Supplementary budget goes to parliament

By Korea Herald
  • Published : Jun 7, 2017 - 16:00
  • Updated : Jun 7, 2017 - 18:03

The Moon Jae-in administration’s 11.2 trillion won ($9.97 billion) supplementary budget plan was submitted to the National Assembly on Wednesday, with the main opposition party making clear its rejection of the bill.

As the parties readied to clash over the plan, President Moon chose to emphasize the need for the supplementary budget during a visit to a fire station in central Seoul.

During the visit, which the presidential office referred to as a “job-creation supplementary budget visit,” Moon spoke to firefighters. He promised to improve their working conditions and increase their numbers across the country, for which the supplementary budget is critical.

President Moon Jae-in (Yonhap)

As part of his job creation plans, Moon pledged to create 810,000 public sector jobs. Of that total, at least 19,000 would be in positions related to the fire department.

“I have pledged to increase the number of firefighting personnel by at least 19,000, at least more than that, but I promise again here today,” Moon said.

“In order to begin this year, the supplementary budget has been submitted, and it contains plans for increasing the number of firefighters by 1,500.”

Under the plan, 37 percent of the supplementary budget will be directed toward creating 110,000 jobs, with 86,000 positions in the public sector. Of the total, the central government will spend 7.7 trillion won, and the remainder will be allocated to supporting the local government. The plan includes injecting 4.2 trillion won into hiring civil servants and 1.2 trillion won into improving working conditions.

The Liberty Korea Party made its opposition clear soon after the plan passed the Cabinet on Friday, citing the National Finance Act.

Speaking to reporters Monday, Liberty Korea Party policy committee chief Rep. Lee Hyun-jae said the plan does not meet the National Finance Act’s conditions for a supplementary budget. Lee also accused the government of not giving the matter proper consideration, saying the plan would pose an “astronomical burden on future generations.”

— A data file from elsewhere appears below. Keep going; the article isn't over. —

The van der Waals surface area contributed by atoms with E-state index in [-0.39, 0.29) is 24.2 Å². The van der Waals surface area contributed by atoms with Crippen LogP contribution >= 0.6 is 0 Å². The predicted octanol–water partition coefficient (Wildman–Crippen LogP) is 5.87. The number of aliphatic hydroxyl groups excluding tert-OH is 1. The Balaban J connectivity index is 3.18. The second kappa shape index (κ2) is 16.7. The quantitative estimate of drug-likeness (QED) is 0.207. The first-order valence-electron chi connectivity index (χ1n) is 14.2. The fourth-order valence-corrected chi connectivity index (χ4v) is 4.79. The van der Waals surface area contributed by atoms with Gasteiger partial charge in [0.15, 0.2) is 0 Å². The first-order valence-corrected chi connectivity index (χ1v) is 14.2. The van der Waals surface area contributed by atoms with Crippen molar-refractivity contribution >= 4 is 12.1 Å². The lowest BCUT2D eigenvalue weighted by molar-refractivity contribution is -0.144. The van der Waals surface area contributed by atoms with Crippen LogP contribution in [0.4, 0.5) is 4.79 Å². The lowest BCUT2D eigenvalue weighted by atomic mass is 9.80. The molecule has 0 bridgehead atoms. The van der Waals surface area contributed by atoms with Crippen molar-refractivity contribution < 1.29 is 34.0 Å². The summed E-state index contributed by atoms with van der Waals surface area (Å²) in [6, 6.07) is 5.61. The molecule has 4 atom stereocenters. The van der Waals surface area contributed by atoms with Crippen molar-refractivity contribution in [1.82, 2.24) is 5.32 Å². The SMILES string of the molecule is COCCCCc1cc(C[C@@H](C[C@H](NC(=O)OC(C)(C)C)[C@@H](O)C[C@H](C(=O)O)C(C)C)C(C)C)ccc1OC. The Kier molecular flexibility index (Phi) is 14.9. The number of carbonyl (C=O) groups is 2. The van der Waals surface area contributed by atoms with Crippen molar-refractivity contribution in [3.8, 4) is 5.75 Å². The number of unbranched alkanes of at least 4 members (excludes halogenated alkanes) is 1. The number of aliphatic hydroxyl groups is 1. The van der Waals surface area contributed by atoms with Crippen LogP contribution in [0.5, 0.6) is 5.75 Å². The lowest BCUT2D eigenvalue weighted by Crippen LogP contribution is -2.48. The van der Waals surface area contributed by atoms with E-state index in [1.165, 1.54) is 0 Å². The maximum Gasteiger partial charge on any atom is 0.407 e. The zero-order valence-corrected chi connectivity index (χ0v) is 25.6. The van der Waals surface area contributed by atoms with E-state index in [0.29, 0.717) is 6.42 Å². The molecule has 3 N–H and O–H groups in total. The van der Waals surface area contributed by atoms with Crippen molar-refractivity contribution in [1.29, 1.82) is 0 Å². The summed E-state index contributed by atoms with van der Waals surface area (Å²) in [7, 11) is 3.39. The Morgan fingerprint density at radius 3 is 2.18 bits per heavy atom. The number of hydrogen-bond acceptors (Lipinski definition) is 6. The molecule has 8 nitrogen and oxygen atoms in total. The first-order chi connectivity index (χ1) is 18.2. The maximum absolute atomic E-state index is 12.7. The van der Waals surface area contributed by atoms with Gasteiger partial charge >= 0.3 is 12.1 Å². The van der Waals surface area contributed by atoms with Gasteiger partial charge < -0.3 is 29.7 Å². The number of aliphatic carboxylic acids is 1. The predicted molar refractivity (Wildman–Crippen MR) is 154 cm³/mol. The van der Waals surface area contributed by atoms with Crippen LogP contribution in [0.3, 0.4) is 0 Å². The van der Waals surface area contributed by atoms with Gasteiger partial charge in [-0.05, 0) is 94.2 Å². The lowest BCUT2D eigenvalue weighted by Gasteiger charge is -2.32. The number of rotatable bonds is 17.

Lee’s views were echoed by Rep. Lee Jong-bae of the same party, who went further by saying the plan for creating jobs in the public sector was “incomprehensible and very inappropriate.”

“The government should revitalize the private sector to enable job creation. In such circumstances, a small government is needed,” Lee Jong-bae said, adding that increasing the number of civil servants would bring more regulations and have a negative impact on the private sector.

“Increasing civil servants is not temporary, but requires long-term, continuous budget expenditure for about 30 years, (the plan) will bring enormous burden for future generations.”

The National Finance Act states that a supplementary budget is allowed under three conditions: war or large-scale disaster; economic recession, mass unemployment, a change in inter-Korean relations or economic cooperation; and other significant domestic and international changes, under conditions that significantly increase the state’s expenditures.

The Democratic Party hit back, saying the country is facing an unemployment crisis and that three supplementary budgets were passed during the previous Park Geun-hye administration. During that administration, the three approved supplementary budgets came to about 39.9 trillion won.

“The supplementary budget is aimed at creating jobs in order to stabilize the people’s livelihoods, reduce economic polarization and (achieve) economic growth,” Democratic Party Floor Leader Rep. Woo Won-shik said.

Citing unemployment rates that have risen to record levels, Woo said the country was facing a “youth employment crisis” and called for opposition parties’ cooperation.

In April, the youth unemployment rate came to 11.2 percent, while the overall figure was at 4.2 percent, the highest in 17 years.

By Choi He-suk (